Last weekend, DC hosted the USA Science and Engineering Festival. This was the fifth biennial event, which started life in 2010 as an overgrown science fair spread across the National Mall and Pennsylvania Avenue. I have a few images on Flickr from that year, as well as from 2012 and 2016. Not sure why I missed 2014.
Unfortunately the Festival has turned into a commercial showcase dominated by government contractors, federal agencies, and the military. And, of course, everyone was into STEM. Sorry, arts people. I only saw one reference to STEAM.
Even with the excessive weaponization of science, there were some interesting exhibits and fun sights mixed in. Here are a few images from my time in the two huge halls, with the full gallery here.
Many exhibits featured VR and this young man seemed to be having a good time with whatever was in this world presented by the US Air Force.
A cadet from the US Naval Academy helps this boy with programming an Ozobot.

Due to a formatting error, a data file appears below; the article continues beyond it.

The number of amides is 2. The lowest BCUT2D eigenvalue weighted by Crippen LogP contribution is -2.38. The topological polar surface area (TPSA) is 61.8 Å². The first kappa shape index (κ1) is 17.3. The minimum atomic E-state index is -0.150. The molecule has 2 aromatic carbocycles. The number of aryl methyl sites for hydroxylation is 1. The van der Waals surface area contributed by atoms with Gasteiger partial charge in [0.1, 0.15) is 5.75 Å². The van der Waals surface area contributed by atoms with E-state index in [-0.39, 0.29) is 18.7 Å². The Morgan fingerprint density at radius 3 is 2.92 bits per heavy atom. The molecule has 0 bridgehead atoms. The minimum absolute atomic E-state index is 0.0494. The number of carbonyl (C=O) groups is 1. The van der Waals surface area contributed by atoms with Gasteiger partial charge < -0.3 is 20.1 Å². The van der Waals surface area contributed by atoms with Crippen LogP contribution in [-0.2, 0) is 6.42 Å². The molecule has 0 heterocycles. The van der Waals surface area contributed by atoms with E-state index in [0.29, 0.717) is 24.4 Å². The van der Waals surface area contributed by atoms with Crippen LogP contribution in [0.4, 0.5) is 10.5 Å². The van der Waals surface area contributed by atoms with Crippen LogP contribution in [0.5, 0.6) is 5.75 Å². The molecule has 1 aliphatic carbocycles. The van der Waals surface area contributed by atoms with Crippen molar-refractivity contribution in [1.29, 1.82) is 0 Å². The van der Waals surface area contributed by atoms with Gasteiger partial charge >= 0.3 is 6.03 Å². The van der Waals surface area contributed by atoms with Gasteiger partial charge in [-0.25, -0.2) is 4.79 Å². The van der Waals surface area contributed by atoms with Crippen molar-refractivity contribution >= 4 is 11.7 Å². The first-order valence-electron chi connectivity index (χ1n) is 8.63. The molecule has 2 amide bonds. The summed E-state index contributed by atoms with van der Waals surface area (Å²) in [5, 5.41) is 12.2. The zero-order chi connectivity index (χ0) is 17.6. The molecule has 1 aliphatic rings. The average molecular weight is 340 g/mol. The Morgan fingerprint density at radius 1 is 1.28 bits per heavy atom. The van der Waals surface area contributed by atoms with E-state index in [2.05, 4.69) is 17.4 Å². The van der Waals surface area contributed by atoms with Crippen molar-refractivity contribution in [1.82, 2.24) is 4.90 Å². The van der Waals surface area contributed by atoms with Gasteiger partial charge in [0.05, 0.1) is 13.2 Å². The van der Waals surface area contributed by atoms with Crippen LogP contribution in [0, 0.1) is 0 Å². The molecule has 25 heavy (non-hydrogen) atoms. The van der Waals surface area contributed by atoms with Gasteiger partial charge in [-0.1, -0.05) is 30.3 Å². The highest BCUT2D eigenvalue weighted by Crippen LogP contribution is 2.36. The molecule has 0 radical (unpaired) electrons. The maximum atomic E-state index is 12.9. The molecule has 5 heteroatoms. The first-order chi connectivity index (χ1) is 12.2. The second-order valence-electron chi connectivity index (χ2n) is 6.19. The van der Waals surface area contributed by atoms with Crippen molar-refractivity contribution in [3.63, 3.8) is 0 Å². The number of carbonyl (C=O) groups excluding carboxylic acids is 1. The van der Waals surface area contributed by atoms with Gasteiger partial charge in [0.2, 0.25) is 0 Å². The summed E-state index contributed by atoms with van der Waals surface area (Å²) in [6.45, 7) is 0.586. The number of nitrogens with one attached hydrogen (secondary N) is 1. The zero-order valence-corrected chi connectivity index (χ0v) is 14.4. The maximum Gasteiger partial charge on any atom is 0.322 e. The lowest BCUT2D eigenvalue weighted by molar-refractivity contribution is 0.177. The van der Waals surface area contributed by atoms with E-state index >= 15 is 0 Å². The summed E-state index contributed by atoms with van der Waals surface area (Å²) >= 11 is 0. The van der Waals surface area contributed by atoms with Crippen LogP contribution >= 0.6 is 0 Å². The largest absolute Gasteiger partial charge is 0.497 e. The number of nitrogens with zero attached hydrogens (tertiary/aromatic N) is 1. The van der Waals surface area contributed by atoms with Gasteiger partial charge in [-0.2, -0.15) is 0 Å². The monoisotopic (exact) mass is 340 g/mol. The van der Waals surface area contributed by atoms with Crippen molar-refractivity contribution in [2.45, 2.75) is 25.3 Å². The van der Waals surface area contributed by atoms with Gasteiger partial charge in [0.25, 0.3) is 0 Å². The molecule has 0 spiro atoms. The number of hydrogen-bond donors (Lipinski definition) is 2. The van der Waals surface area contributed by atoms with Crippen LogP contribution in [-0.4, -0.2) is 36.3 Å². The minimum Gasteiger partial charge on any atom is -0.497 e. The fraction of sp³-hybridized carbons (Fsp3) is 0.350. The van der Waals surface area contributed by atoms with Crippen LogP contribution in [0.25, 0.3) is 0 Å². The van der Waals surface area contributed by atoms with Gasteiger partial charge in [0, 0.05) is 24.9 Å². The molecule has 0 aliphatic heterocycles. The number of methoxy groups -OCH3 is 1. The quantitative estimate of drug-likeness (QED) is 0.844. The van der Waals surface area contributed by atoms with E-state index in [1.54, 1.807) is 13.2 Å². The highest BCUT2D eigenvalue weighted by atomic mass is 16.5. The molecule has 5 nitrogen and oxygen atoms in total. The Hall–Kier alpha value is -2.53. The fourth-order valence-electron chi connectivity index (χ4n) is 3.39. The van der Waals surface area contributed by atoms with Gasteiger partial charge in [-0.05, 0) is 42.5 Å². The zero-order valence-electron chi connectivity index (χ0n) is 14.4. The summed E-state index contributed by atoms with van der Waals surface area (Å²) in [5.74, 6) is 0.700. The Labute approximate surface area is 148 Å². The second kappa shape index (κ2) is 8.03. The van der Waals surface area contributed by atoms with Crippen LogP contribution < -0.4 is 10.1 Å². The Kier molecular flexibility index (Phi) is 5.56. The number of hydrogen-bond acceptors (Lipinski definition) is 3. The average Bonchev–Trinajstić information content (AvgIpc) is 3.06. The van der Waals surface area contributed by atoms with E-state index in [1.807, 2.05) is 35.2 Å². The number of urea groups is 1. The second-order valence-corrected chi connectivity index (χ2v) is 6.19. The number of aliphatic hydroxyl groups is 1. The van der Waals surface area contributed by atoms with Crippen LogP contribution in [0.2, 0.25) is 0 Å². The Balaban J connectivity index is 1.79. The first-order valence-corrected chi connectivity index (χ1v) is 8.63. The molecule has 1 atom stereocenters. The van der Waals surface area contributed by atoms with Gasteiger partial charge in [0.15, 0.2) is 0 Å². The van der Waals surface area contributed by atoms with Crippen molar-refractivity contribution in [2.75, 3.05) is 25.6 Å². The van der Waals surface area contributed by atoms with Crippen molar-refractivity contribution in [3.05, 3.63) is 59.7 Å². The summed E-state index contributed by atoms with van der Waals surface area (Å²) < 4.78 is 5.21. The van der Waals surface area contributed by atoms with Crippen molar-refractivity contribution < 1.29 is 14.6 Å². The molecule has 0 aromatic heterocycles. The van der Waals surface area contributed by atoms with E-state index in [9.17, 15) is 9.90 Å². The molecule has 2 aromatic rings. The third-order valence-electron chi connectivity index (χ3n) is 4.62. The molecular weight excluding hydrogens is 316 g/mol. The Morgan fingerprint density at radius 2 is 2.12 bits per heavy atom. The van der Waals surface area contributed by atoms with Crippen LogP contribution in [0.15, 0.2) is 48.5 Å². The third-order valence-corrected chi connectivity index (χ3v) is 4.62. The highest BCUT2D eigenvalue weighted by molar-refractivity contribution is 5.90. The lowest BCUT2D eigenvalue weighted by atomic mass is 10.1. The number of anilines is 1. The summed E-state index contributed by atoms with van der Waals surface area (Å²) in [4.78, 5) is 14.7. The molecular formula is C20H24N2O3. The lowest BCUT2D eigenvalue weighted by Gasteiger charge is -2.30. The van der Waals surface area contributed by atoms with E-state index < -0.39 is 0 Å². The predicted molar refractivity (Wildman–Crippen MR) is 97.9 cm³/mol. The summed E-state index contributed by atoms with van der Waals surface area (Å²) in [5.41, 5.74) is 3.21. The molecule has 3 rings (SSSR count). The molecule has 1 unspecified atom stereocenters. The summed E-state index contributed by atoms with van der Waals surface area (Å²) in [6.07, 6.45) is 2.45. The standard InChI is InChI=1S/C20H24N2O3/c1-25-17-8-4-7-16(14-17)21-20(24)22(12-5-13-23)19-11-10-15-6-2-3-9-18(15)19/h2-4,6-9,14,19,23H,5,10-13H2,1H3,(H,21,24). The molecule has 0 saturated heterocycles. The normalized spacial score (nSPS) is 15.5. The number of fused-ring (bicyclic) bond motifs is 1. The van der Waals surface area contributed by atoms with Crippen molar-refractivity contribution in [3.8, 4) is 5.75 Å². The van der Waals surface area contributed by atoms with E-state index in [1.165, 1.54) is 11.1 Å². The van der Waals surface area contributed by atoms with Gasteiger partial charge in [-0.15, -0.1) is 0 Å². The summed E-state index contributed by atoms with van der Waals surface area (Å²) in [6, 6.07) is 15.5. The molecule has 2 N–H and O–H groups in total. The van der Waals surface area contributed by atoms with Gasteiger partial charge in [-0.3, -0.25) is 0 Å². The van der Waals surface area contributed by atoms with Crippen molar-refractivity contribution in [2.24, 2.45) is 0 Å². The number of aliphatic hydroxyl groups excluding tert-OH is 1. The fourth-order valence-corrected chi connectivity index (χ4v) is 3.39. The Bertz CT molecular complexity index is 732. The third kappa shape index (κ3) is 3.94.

An organization called Squid4Kids based at Stanford University brought, what else, a squid for all of us to touch. It’s just as slimy as it looks.
And at the Army’s huge space, this young man was learning how to drive one of their vehicles using what looked like a standard video game controller.
While spending a few hours wandering through the exhibits at the USA Science and Engineering Festival today, it struck me that this is the way we should be teaching science.
Hands-on, working in small groups, on interesting topics, with no textbooks in sight.
Maybe kids like these would still be excited about learning science when they arrived in high school.